• Optionally, the inductive charging system, in which the charger link or the device link comprises at least one wireless communication component, each may be selected from a group consisting of a wireless local area network (WLAN) transceiver, a mobile data network transceiver, a near field communication (NFC) tag, an NFC reader, an RFID tag, and RFID reader, an optical signal transmitter, an optical detector, a sound generator, and a sound receiver.
  • Optionally, the inductive charging system, in which the communicator comprises at least one wireless communication component, may be selected from a group consisting of a WLAN transceiver and a mobile data network transceiver.
  • Optionally, the WLAN transceiver, as a wireless communication component, may be selected from a group consisting of a WiFi transceiver, a Zigbee transceiver, a Z-wave transceiver and a 6LowPAN transceiver.
  • Optionally, a mobile network transceiver may be selected from a group consisting of a 2G transceiver, a 3G transceiver and a 4G transceiver.
  • Optionally, the charging system database comprises of a plurality of device credentials, each device credential characterizing one of a plurality of devices, a plurality of PAP credentials, each PAP credential characterizing one of a plurality of PAPs, at least one device ancillary status associated with each of the plurality of device credentials, and at least one PAP ancillary status associated with each of the plurality of PAP credentials, and additionally, the server is capable of determining a charging allocation based on a pairing of one of the plurality of device credentials with one of the plurality of PAP credentials.
  • Optionally, the connection of the primary inductor to the power supply of the charging system may be controlled by a power relay selectable to be in an OFF state or and ON state, where the state of the power relay is determined by the charging allocation determined by the server.
  • Optionally, the state of the power relay of the charging system is determined by the charging allocation less the metering data reflecting the amount of charging dispensed by the PAP. The charging allocation may be characterized as a first duration of time, and alternatively may be characterized as a first amount of electrical energy. The metering data may be characterized as a second duration of time, and alternatively may be characterized as a second amount of electrical energy.
  • In various embodiments of the disclosure, controlling of the inductive charging system as described herein may possibly be performed by different methods running on a data processor, such as a computing platform or distributed computing system for executing a plurality of instructions.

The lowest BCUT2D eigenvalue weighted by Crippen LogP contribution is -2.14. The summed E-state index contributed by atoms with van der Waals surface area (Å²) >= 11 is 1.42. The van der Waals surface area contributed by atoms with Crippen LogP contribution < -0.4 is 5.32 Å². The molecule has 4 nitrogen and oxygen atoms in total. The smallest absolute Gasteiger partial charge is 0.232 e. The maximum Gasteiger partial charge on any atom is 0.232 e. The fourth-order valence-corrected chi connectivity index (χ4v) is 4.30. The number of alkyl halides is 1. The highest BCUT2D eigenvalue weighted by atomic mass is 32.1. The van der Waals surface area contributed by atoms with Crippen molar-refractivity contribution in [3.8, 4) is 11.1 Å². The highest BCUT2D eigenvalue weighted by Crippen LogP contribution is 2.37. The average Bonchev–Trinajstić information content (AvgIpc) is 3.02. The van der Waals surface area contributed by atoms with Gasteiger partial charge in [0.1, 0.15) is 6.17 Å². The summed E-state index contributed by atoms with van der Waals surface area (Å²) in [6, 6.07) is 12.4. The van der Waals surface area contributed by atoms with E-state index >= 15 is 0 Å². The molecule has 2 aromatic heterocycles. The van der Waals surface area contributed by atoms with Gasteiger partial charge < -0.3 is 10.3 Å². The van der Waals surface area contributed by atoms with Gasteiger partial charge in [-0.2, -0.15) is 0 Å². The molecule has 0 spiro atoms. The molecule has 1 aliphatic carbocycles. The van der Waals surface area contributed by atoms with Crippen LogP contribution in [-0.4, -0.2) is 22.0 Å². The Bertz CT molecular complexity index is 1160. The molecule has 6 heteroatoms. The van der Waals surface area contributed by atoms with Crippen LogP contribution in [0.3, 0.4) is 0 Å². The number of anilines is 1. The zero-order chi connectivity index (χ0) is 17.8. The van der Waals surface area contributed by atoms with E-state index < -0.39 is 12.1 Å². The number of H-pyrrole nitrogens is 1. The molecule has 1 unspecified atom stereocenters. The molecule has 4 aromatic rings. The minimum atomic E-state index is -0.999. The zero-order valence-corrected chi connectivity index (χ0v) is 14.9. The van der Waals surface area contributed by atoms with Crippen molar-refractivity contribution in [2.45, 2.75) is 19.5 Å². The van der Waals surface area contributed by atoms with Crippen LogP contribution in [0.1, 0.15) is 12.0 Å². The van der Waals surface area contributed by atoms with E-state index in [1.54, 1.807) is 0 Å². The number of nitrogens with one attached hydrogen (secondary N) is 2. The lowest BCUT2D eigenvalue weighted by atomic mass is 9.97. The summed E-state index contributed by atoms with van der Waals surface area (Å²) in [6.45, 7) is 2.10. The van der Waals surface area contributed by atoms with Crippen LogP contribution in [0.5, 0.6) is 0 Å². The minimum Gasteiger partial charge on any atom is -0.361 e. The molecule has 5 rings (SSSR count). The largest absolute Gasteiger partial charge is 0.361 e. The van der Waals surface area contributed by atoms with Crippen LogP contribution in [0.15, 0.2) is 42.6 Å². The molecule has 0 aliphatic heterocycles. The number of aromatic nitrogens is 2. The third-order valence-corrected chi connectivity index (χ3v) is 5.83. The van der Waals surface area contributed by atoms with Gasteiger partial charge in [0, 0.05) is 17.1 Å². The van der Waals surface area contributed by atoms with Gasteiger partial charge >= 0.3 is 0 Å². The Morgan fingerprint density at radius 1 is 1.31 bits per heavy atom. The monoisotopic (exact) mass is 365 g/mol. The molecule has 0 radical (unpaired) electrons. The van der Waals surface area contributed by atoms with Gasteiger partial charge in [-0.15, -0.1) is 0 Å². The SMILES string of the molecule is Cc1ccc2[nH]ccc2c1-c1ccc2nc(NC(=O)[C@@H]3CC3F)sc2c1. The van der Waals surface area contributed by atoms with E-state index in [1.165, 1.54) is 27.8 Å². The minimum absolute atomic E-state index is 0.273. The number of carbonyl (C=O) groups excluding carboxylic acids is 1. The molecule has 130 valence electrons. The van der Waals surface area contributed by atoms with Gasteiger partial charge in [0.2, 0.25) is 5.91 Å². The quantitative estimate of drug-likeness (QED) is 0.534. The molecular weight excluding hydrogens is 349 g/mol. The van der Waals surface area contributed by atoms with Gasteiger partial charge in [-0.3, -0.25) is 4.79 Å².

• The method of controlling the inductive charging comprising the steps of providing a PAP credential characterizing the PAP, providing a device credential characterizing the device, the charger link transmitting the PAP credential to the device link, the device link transmitting the PAP credential and the device credential to the communicator and the server receiving the PAP credential and the device credential from the communicator and determining a charging allocation.
  • The communicator may transmit an initiation signal to the power relay such that the power relay connects the primary inductor from the power supply if the charging allocation is greater than null. Additionally, the power meter may wirelessly transmit to the communicator a metering data reflecting the amount of charging dispensed by the PAP, and the server may compare the charging allocation to the metering data, such that the communicator transmits a termination signal to the power relay such that the power relay disconnects the primary inductor from the power supply if the metering data exceeds the charging allocation.
  • Additionally or alternatively, controlling the inductive charging is performed by another method comprising the steps of a user entering a PAP credential into the device through the PAP credential input, providing a device credential characterizing the device, the device link transmitting the PAP credential and the device credential to the communicator, the server receiving the PAP credential and the device credential from the communicator and determining a charging allocation.
  • The communicator may transmit an initiation signal to the power relay such that the power relay connects the primary inductor from the power supply if the charging allocation is greater than null. Additionally, the method may further comprise the steps of a power meter wirelessly transmitting to the communicator a metering data reflecting the amount of charging dispensed by the PAP, and the server comparing the charging allocation to the metering data, such that the communicator transmits a termination signal to the power relay such that the power relay disconnects the primary inductor from the power supply if the metering data exceeds the charging allocation.
  • Additionally or alternatively, controlling the inductive charging may be performed by yet another method comprising the steps of providing a PAP credential characterizing the PAP, providing a device credential characterizing the device, the device link transmitting the PAP credential to the charger link, the charger link transmitting the PAP credential and the device credential to the communicator, the server receiving the PAP credential and the device credential from the communicator and determining a charging allocation.